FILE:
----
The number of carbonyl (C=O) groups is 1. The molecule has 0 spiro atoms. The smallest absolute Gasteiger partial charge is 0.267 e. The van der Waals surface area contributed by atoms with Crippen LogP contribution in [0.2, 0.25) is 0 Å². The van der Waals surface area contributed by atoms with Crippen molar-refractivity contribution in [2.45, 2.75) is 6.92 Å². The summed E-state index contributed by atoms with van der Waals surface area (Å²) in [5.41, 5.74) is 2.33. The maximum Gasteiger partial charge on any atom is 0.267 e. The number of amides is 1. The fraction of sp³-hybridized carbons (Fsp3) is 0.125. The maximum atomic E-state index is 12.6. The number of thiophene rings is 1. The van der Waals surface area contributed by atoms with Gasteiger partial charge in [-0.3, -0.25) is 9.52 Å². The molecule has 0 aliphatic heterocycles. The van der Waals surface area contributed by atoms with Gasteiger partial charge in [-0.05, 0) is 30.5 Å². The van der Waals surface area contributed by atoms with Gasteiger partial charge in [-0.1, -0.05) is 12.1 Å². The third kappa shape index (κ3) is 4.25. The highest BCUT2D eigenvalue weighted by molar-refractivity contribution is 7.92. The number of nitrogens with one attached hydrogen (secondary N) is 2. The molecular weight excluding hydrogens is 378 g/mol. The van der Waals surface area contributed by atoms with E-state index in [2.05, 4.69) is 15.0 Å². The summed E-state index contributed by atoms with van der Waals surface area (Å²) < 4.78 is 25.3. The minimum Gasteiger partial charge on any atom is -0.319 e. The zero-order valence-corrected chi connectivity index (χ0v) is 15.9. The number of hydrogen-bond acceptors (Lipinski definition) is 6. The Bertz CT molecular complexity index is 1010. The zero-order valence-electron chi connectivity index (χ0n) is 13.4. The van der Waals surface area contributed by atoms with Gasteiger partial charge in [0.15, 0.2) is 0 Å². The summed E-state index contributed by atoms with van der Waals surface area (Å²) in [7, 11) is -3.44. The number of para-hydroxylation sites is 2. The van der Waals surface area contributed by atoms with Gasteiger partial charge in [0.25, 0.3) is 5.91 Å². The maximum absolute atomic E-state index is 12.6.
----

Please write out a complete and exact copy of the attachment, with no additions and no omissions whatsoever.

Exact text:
The number of carbonyl (C=O) groups is 1. The molecule has 0 spiro atoms. The smallest absolute Gasteiger partial charge is 0.267 e. The van der Waals surface area contributed by atoms with Crippen LogP contribution in [0.2, 0.25) is 0 Å². The van der Waals surface area contributed by atoms with Crippen molar-refractivity contribution in [2.45, 2.75) is 6.92 Å². The summed E-state index contributed by atoms with van der Waals surface area (Å²) in [5.41, 5.74) is 2.33. The maximum Gasteiger partial charge on any atom is 0.267 e. The number of amides is 1. The fraction of sp³-hybridized carbons (Fsp3) is 0.125. The maximum atomic E-state index is 12.6. The number of thiophene rings is 1. The van der Waals surface area contributed by atoms with Gasteiger partial charge in [-0.3, -0.25) is 9.52 Å². The molecule has 0 aliphatic heterocycles. The van der Waals surface area contributed by atoms with Gasteiger partial charge in [-0.05, 0) is 30.5 Å². The van der Waals surface area contributed by atoms with Gasteiger partial charge in [-0.1, -0.05) is 12.1 Å². The third kappa shape index (κ3) is 4.25. The highest BCUT2D eigenvalue weighted by molar-refractivity contribution is 7.92. The number of nitrogens with one attached hydrogen (secondary N) is 2. The molecular weight excluding hydrogens is 378 g/mol. The van der Waals surface area contributed by atoms with E-state index in [2.05, 4.69) is 15.0 Å². The summed E-state index contributed by atoms with van der Waals surface area (Å²) < 4.78 is 25.3. The minimum Gasteiger partial charge on any atom is -0.319 e. The zero-order valence-corrected chi connectivity index (χ0v) is 15.9. The number of hydrogen-bond acceptors (Lipinski definition) is 6. The Bertz CT molecular complexity index is 1010. The zero-order valence-electron chi connectivity index (χ0n) is 13.4. The van der Waals surface area contributed by atoms with Gasteiger partial charge in [0.15, 0.2) is 0 Å². The summed E-state index contributed by atoms with van der Waals surface area (Å²) in [7, 11) is -3.44. The number of para-hydroxylation sites is 2. The van der Waals surface area contributed by atoms with Gasteiger partial charge in [0.25, 0.3) is 5.91 Å². The maximum absolute atomic E-state index is 12.6.